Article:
A few weeks ago I went to see The Iron Lady, a film based on the life – so we are led to believe – of Margaret Thatcher. I have been slack at writing up my thoughts about it, and there have been a number of good reviews already, with one of the best coming from an old Thatcher friend and confidant, John O’Sullivan, who now writes over at National Review. His thoughts chime very closely with mine, particularly on what I thought was the least convincing aspect of the film, namely, its portrayal of Denis Thatcher:
“If “Denis” is not Denis, then, who is he? As a hallucination produced by her mind/imagination/conscience, he is presumably a reflection of the inmost “feelings” that, as she boldly tells her doctor, she distrusts (preferring “thoughts”). But has anybody heard Mrs. Thatcher express the “feelings” relayed through “Denis,” either today or before she began to suffer the ravages of age? None of her friends or former colleagues can remember her doing so. Nor do they ring true as typically “her.” And that being the case, “Denis” is really a ventriloquist’s dummy for the scriptwriter and director.”
Some of the criticisms of the film that I have read seem to miss the point, and I note that O’Sullivan shares my view. For instance, he does not mock the film for not giving us a lot more background detail on the issues that shaped Mrs Thatcher’s time in office, such as the trades union struggles, inflation, economic sclerosis, the Cold War, the euro, and so on. Of course, a filmmaker can paint in subtle, Monet-style dabs rather than try and impose a massive history lesson. I don’t blame the producers and directors for not going in for a lot of detail.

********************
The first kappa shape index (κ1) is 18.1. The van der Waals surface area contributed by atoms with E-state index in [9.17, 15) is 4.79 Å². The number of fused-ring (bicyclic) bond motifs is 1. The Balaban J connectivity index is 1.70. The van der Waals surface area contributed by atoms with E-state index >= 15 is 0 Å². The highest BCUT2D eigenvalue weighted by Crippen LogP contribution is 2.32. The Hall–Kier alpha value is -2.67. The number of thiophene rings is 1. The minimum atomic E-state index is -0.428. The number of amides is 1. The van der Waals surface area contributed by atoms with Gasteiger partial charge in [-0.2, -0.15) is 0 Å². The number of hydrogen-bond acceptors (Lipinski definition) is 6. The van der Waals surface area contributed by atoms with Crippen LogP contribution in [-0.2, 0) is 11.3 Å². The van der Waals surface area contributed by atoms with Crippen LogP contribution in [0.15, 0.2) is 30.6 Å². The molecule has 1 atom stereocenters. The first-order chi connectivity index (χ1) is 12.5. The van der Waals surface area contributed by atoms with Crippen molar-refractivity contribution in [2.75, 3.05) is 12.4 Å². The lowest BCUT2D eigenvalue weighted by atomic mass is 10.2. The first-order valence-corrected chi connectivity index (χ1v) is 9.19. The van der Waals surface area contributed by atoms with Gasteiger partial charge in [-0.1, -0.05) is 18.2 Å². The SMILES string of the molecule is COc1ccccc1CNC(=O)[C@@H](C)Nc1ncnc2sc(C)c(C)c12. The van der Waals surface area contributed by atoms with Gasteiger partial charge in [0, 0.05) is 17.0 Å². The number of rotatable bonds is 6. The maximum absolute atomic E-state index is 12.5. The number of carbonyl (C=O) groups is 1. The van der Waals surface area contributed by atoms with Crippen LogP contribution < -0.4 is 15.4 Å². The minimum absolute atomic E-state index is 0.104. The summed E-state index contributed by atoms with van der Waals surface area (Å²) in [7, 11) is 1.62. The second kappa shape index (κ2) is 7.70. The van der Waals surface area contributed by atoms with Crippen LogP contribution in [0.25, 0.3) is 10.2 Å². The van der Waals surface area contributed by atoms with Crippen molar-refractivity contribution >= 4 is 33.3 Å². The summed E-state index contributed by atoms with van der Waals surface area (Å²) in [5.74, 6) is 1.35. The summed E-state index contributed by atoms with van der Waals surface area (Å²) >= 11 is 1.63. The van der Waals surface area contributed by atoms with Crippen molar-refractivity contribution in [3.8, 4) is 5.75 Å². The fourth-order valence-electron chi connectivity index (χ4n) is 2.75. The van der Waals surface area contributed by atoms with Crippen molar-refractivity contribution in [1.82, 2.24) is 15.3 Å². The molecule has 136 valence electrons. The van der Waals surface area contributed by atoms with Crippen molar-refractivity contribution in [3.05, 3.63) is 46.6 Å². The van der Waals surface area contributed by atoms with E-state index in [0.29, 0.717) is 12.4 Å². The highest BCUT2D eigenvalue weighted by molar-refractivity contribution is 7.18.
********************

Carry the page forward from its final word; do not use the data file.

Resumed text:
Of course, I get the feeling that some of the younger generation, or those from far afield, who had not read up much about the Thatcher administration, might find some of the details a bit confusing. For instance, if so many of the senior Tories were such patrician snobs, how come she won the leadership against, say, the late Willie Whitelaw or Ian Gilmour? The reason, as O’Sullivan explains, is that the rank and file of the Tories, and many MPs, admired her and were more in tune with her brand of politics. But it makes for better drama to show this Lincolnshire lass, with her hats and elocution-lesson accent, surrounded by a sea of gibbering Etonians.
In general, though, I still found the film to be absorbing, and with clear sympathy for its subject, if not for all of the things that happened under Margaret Thatcher’s government. Meryl Streep’s performance is extraordinary as an example of an actress at the height of her powers. It is downright eerie at times.
As a final point, there is the legitimate concern that it is wrong to make such a film about a person suffering from such ill-health when its subject is still alive. Those who make that argument have a point. I respect, for example, the decision of Charles Moore, official biographer of Margaret Thatcher, not to publish his book until she has stepped off this mortal coil. But then Mr Moore is a High Tory gentleman. People who make films, by and large, are not.